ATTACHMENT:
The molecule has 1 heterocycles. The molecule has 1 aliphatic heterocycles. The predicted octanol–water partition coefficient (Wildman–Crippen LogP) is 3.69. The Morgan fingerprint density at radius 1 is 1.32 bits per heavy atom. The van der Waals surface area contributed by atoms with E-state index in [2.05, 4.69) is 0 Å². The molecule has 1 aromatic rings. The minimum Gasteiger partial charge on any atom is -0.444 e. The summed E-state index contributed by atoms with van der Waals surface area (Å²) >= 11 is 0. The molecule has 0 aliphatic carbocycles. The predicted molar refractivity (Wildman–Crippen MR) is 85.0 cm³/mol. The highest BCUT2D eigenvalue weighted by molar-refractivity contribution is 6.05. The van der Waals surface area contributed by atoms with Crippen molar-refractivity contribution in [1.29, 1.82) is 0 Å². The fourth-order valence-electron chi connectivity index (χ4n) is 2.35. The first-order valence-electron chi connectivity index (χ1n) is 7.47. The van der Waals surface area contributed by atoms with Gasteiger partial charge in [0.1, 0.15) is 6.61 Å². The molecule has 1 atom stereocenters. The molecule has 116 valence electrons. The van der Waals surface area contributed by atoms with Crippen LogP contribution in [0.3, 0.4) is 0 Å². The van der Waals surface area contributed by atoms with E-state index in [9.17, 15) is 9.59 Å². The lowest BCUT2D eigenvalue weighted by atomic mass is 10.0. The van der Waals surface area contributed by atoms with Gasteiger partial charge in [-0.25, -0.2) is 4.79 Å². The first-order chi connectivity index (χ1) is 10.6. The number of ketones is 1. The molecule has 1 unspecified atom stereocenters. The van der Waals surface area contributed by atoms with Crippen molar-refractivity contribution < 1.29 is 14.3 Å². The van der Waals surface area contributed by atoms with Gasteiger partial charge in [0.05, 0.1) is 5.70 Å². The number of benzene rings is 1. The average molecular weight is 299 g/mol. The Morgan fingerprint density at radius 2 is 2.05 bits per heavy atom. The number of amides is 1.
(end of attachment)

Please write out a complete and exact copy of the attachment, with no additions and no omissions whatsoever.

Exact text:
The molecule has 1 heterocycles. The molecule has 1 aliphatic heterocycles. The predicted octanol–water partition coefficient (Wildman–Crippen LogP) is 3.69. The Morgan fingerprint density at radius 1 is 1.32 bits per heavy atom. The van der Waals surface area contributed by atoms with E-state index in [2.05, 4.69) is 0 Å². The molecule has 1 aromatic rings. The minimum Gasteiger partial charge on any atom is -0.444 e. The summed E-state index contributed by atoms with van der Waals surface area (Å²) >= 11 is 0. The molecule has 0 aliphatic carbocycles. The predicted molar refractivity (Wildman–Crippen MR) is 85.0 cm³/mol. The highest BCUT2D eigenvalue weighted by molar-refractivity contribution is 6.05. The van der Waals surface area contributed by atoms with Crippen molar-refractivity contribution in [1.29, 1.82) is 0 Å². The fourth-order valence-electron chi connectivity index (χ4n) is 2.35. The first-order valence-electron chi connectivity index (χ1n) is 7.47. The van der Waals surface area contributed by atoms with Gasteiger partial charge in [0.1, 0.15) is 6.61 Å². The molecule has 1 atom stereocenters. The molecule has 116 valence electrons. The van der Waals surface area contributed by atoms with Crippen LogP contribution in [0.3, 0.4) is 0 Å². The van der Waals surface area contributed by atoms with E-state index in [9.17, 15) is 9.59 Å². The lowest BCUT2D eigenvalue weighted by atomic mass is 10.0. The van der Waals surface area contributed by atoms with Gasteiger partial charge in [-0.25, -0.2) is 4.79 Å². The first-order chi connectivity index (χ1) is 10.6. The number of ketones is 1. The molecule has 1 unspecified atom stereocenters. The van der Waals surface area contributed by atoms with Crippen molar-refractivity contribution < 1.29 is 14.3 Å². The van der Waals surface area contributed by atoms with Gasteiger partial charge in [0.05, 0.1) is 5.70 Å². The number of benzene rings is 1. The average molecular weight is 299 g/mol. The Morgan fingerprint density at radius 2 is 2.05 bits per heavy atom. The number of amides is 1.